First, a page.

Art. VI.—On the Hot Winds of Canterbury.
[Read before the Wellington Philosophical Society, 12th September, 1874.]
The north-west winds, which throughout most of the summer months prevail in the Province of Canterbury, are generally regarded as dry and hot winds, and an unmitigated curse to the country. Their ravages throughout the agricultural districts and the discomfort they occasion are sufficiently well known; their character, as there developed, seems to have been applied to the whole province as a rule. It has also been given in explanation of the very different character of these winds on the two opposite sides of the South Island that in their passage across the Southern Alps their moisture is condensed by the extreme cold of these regions, they descending to the lower regions as dry and hot winds. I shall be able to show that this process is but very imperfectly performed by the higher and snow-clad ranges.
As dry and hot winds they are chiefly prevalent on the plains of Canterbury, but only exclusively so at a distance from the ranges that skirt the western borders of the plains. I was resident for twelve months at the Ashley Gorge, Canterbury, during which time north-westers were unusually prevalent, and almost without exception. After blowing for a few hours as a dry wind, heavy rain set in without any change in the direction of the wind, though immediately the rain commenced the wind gradually fell away. These rains, however, seldom prevailed to a greater distance than four or five miles in the direction of the plains. What is true of the Ashley Gorge will equally apply
to Oxford and the gorge of the Waimakariri. In a lesser degree it may be to the Malvern Hills and the gorge of the Rakaia. I am also well aware that these rains invariably follow north-westers in the valleys of the Ashburton and the Rangitata, and usually extend for a few miles beyond the ranges in the direction of the plains.
These remarks apply with equal force to the Mackenzie country as far as the Waitaki River, and the boundary of Canterbury with Otago in the neighbourhood of Lake Ohau.
A glance at the map will show that the region thus favoured is by no means an insignificant portion of the Province of Canterbury, throughout the whole of which it cannot be said but that these north-west winds, on account of their warmth and accompanying rains, are an undoubted benefit where otherwise late and cold springs would prevail, greatly interfering with the profits of the sheep farmer. I could not say whether or not the strength of these winds is in any way modified by the height of the mountains, but this, I think, may be safely asserted, that in the Mackenzie country and the neighbourhood of Mount Cook they blow with equal, if not greater, violence than in any other locality that has come under my observation. In this district I had occasion to watch the behaviour of the north-wester very carefully, and a few facts connected therewith may not be out of place.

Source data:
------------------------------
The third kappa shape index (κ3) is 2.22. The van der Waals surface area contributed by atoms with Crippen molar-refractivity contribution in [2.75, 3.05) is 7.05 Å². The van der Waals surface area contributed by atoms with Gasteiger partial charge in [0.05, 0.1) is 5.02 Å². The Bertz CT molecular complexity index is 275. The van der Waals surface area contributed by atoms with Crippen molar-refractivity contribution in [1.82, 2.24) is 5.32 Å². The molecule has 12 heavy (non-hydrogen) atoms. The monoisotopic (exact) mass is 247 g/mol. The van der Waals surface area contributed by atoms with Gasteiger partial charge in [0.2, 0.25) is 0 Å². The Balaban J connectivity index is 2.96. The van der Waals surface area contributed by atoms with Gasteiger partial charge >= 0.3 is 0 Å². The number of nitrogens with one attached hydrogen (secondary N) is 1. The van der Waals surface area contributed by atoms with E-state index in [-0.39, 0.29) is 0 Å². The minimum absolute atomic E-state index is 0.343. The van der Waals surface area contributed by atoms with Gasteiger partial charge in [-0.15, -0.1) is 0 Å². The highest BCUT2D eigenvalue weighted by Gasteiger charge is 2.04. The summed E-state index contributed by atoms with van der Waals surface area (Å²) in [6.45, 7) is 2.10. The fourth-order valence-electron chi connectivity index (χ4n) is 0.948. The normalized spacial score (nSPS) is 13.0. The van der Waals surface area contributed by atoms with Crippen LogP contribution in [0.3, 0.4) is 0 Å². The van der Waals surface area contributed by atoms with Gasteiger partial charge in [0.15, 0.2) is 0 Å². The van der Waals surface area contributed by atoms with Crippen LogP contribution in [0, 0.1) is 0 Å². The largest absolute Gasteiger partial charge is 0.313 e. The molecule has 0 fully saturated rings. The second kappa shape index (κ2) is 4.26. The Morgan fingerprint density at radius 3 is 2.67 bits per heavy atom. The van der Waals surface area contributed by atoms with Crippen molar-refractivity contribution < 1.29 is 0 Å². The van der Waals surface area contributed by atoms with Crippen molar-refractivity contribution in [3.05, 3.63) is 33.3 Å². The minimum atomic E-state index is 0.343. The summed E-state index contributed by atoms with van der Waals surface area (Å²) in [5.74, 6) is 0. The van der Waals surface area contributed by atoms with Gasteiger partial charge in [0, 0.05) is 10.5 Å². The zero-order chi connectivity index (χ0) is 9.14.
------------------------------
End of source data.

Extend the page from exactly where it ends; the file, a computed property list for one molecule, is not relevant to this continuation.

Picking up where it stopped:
Lake Ohau forms one of the line of lakes which skirt the eastern side of the main range, and fills the lower part of the valley which lies between Ben Ahau and the mountains to the westward, and is notable amongst all its sister lakes on account of the strong winds that blow here from the north-west. The river which feeds this lake, four miles above the head of the lake, divides into two branches, severally known as the Hopkins and Dobson rivers. Along the valley of the first of these rivers the north-west winds chiefly blow, and are comparatively rare in the Dobson River Valley, it only being when storms of unusual violence occur that the north-wester blows here at all. North-westers occur here at all seasons, but are chiefly prevalent from October till March, the most violent storms taking place in the month of February. North-westers are usually succeeded by rain from the north-west. If rain does not follow after five or six hours the north-wester is met and driven back by a southerly wind. A north-wester may pass down the north-east side of the lake while a southerly wind prevails on the south-west side.
Sometimes when the north-west wind is stronger than usual, and is met by the south wind, neither gives way, and may thus remain stationary within a quarter of a mile for five or six hours.
Usually a north-wester commences about 10 o'clock in the morning, and if it does not rain by 3 p.m., is driven back about 5 p.m. by the south wind.
Storms of the first order will continue for a week, bringing rain at intervals. Those of the second class are usually driven back by the south wind.
Fitful and hot winds invariably die away and are succeeded by rain.
A north-wester may prevail on the lake and the lower part of the gorges, while an equally strong wind may blow from the south in the upper part of the gorge. This is remarkable, as high continuous ranges hem these gorges in on all sides, save that already occupied by the north-west current. Sometimes a north-wester may be seen to drift the snow off the top of Mount Cook in a south-east direction. But on such occasions it has either blown since the previous evening, or commenced before sunrise. North-westers which begin after sunrise are usually indicated by a few light coloured clouds in the neighbourhood of Mount Cook and the higher peaks of the main range. In this region at all times thunder prevails, but chiefly in the winter with north-west wind and rain.
I might have added yet further to these remarks, but I think that I have said sufficient to show “Its an ill-wind that blaws naebody guid,” and that the north-wester is not quite such a bad friend as we took him to be.